How odd ...
This may be the most "popular" book that I've read over the past several years ... there are 1,780 folks on LibraryThing
who have a copy, and 22 of them have already penned reviews. While I enjoyed reading this well enough, I really didn't get much "new" from it (which, I suppose, it not remarkable as this is the "30th Anniversary Edition", meaning that the concepts in it have been kicking around for quite a while), just more details to things "I already knew" for the most part.
I've been trying to "find an angle" for a review here, and am, frankly, coming up a bit dry. I would certainly recommend
Richard Dawkins' The Selfish Gene
to all and sundry as a very good basic book on the concept of genetics and what that whole group of ideas means, although many will no doubt find the basic thread (that people, like all "living beings", are simply machines developed by genes to ensure their survival and propagation) somewhat less than engaging. Now, I'm hardly the "religious" type, but I must admit coming away from this book feeling a bit, well ... irrelevant. Not only do the individual carriers of the genes not really matter except as a vehicle for
those genes, but the idea that after not very many generations the recognizable inheritance of the individual is so diluted that it becomes almost meaningless. Frankly, I wish to have meaning
, and I guess that's the rub on Dawkin's approach ... the individual plant, animal, etc., doesn't ultimately seem to have any
On a brighter note, The Selfish Gene
is chock full of fascinating
tidbits (such as all the aphids on a particular plant are likely to be the "clone" offspring of a single mother, and are genetically identical, and could be thought of as a single entity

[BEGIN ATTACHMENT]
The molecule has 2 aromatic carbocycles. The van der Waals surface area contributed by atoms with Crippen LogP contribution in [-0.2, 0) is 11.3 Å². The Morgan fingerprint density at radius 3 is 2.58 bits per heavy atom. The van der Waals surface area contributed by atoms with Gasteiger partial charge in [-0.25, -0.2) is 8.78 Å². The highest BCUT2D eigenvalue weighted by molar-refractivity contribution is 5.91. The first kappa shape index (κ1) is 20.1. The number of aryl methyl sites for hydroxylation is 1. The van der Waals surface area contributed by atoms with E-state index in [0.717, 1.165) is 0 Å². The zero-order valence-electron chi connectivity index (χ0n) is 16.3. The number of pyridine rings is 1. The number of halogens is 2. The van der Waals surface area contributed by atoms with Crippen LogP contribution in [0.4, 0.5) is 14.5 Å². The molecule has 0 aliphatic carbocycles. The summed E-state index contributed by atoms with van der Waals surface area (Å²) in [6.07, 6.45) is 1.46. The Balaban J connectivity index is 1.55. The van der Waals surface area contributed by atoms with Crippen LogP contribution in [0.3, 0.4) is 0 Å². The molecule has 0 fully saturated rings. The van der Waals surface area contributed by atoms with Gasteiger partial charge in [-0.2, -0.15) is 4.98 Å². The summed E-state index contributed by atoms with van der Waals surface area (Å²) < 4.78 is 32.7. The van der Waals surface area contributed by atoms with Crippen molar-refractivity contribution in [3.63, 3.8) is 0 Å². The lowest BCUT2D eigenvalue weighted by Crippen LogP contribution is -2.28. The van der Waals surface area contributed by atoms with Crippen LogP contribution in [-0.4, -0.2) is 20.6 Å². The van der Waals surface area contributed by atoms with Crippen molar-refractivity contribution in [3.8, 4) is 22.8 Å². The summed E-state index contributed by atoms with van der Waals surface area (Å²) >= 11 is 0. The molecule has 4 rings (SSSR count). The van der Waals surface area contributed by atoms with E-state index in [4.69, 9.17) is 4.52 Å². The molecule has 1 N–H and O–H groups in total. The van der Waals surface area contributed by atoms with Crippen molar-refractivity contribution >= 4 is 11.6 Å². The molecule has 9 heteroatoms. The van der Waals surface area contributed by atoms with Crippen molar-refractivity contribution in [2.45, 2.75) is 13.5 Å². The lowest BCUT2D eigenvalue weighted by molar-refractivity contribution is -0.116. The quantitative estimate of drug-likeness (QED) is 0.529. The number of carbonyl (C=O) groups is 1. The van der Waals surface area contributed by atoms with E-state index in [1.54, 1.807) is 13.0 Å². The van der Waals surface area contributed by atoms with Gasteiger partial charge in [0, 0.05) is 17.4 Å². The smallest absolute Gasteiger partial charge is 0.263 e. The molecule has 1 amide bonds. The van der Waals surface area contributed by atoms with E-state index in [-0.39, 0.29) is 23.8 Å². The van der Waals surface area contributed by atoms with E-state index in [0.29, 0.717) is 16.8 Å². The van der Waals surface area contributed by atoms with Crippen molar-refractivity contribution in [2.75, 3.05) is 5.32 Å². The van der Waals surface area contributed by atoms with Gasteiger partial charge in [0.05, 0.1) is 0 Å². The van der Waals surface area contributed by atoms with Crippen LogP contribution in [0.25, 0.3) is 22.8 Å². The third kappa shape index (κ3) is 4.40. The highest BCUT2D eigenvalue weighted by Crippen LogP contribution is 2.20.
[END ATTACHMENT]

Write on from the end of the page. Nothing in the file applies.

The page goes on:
expressed over a hundred or so discreet packages), and is a very interesting read. While intentionally shying away from going into the mathematics behind the science, there are some quite detailed looks at "game theory" elements like the classic "Prisoner's Dilemma" which are here used to chart out "evolutionary stable strategies" dealing with such things as in-group altruism and inter-species cooperation. Also, some of those inter-species arrangements (especially in the insect kingdom) that are described here are
quite remarkable. I was also amazed to find that the very familiar Internet term "meme" was originated by Dawkins 30-some years ago to describe a self-replicating concept (the example he tracks was an attribution error in the title of a work that spread from two initial mis-typings to be a common error in the literature ... it would be interesting to see what he thinks of the like of "L.J. memes" so prevalent in "social networking" sites today).
The "30th Anniversary Edition" has two extra chapters which bring some of the ideas up to current understanding, and there are rather extensive notes (one chapter had almost as many pages of notes as there were of text), putting some of what had originally been written into a broader context of academic development on the subjects being addressed. I make this distinction in part due to the fact that used copies of the old
edition are going at a fraction of what the new one is. In fact, at this writing, there is only about a buck separating the lowest used price from Amazon's discounted price ... and you'd be paying shipping on top of that for the used copy. While this is no doubt sitting on the shelves of your favorite brick-and-mortar book vendor, your best bet might well be Amazon (which has it new at 37% off of cover) if combined with other stuff to get free shipping.